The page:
After Kim Davis, A New Way Forward for Religious Freedom?

Pop anthem blaring, crowds cheering, and Kentucky county clerk Kim Davis hand in hand with Republican presidential candidate Mike Huckabee. No matter what your particular religious or political views, I suspect everyone who watched the spectacle surrounding Ms. Davis' release from jail last week experienced some kind of strong emotion, whether it was empathy or outrage.

The rally was a polarizing political display, which, if nothing else, demonstrated one indisputable fact: the notion of "religious freedom" as a unifying force in American civil society has utterly unraveled.

Those of us in the religious freedom advocacy community look back at the halcyon days of bipartisan cooperation, circa 1993, when everyone -- from liberal Democrats to conservative Republicans, from the ACLU to the National Association of Evangelicals, the Seventh-day Adventist Church and a host of other religious and political organizations -- all rallied to the idea of ramping up federal protection for First Amendment religious freedom rights of Americans. It wasn't overly controversial. Religious freedom was seen as a unique, quintessentially American element of our shared heritage. It was an ideal our nation had nurtured and protected, and which, in turn, we'd helped graft into the language of international law and diplomacy.

Now, "religious freedom" is often linked with what's broken in America's fractured polity. And the fault lines continue to grow. What does religious freedom really mean, in practice? What should be its legal scope? How far should the state go in accommodating strong religious belief?

Regardless of the specifics of the Kim Davis case, the partisan wrangling surrounding it is obscuring the larger value and significance of the religious freedom ideal -- the fundamental role of religious liberty in the pantheon of human rights, and it's importance in building strong, stable liberal democratic societies. Instead, the idea of religious freedom has been conscripted into political battle; it has become a trigger phrase that immediately polarizes opinions and divides us.

What can be salvaged from the wreckage? The months and years ahead will tell. But if we take a moment to look outside America's overheated domestic politics, I think there are reasons to be optimistic.

There's an event, for instance, coming up this weekend in New York City that shows that the unifying power of the religious freedom ideal is far from spent. On Thursday, September 17, an astonishingly diverse group of some 100 parliamentarians and legislators from almost 50 countries will convene a unique multinational effort to strengthen protection for freedom of religion or belief.

The International Panel of Parliamentarians for Freedom of Religion or Belief (IPPFoRB) is relatively new to the international stage. The group was launched last year in Oslo, Norway, with the goal of building an informal network of parliamentarians and legislators from around the world who would combat religious persecution and advance freedom of religion or belief.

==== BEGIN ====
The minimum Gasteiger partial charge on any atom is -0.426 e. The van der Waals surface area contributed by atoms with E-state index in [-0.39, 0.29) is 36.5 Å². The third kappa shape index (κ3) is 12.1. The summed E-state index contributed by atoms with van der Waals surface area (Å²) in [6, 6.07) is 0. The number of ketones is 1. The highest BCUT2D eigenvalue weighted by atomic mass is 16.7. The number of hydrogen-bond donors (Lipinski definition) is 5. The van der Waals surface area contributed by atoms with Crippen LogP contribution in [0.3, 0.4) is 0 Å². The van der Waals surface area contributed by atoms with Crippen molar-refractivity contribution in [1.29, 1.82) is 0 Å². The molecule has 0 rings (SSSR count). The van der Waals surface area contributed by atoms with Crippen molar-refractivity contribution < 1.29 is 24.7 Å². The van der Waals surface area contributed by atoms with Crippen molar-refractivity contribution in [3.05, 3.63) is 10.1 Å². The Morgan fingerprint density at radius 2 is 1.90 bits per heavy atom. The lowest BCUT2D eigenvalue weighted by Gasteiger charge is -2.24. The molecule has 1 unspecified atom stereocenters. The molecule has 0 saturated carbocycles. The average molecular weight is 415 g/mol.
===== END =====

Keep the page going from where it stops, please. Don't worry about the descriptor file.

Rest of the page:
Thirty parliamentarians attended the first meeting in Oslo and signed a charter pledging to work together, across international lines, toward their common goal of religious freedom, as defined by Article 18 of the Universal Declaration of Human Rights. Since then, parliamentarians and legislators in Brazil, Norway, Pakistan, Canada, the United Kingdom and the United States have convened local panels in support of religious freedom.

Here, within American domestic politics, we're grappling with deep-rooted ideological differences. But it's fair to assume that this group of legislators will bring far deeper differences. They come from Western Europe, South America, Southeast Asia, Africa, and North America. They're Muslim, Hindu, Jewish, Buddhist, and Christians of many different stripes. Politically, these government leaders represent the left, the right, and everything in between. Culturally, they'll bring vastly different worldviews, expectations, and assumptions to the table.

Yet, they're willing to work together and to find common cause around the idea that nations are stronger and safer, and our world is more peaceful, if religious freedom is respected and protected. Despite their many differences, they can agree that safeguarding human dignity requires the broadest possible protections for matters of personal conscience and belief. They can agree that religious minorities shouldn't have to forfeit the opportunity to study or to earn a living because of their faith. They can agree that promoting religious freedom is the best long-term antidote to extremism and religiously motivated violence.

Here in the United States, we can learn from these parliamentarians' willingness to find common ground and to work toward a shared goal, despite their tremendous personal differences. It's an unprecedented gathering with an ambitious agenda, and it reminds us that religious freedom is a concept that should unite people, not push them apart. Let's hope that we can see more efforts like this, as together, we forge a new way forward.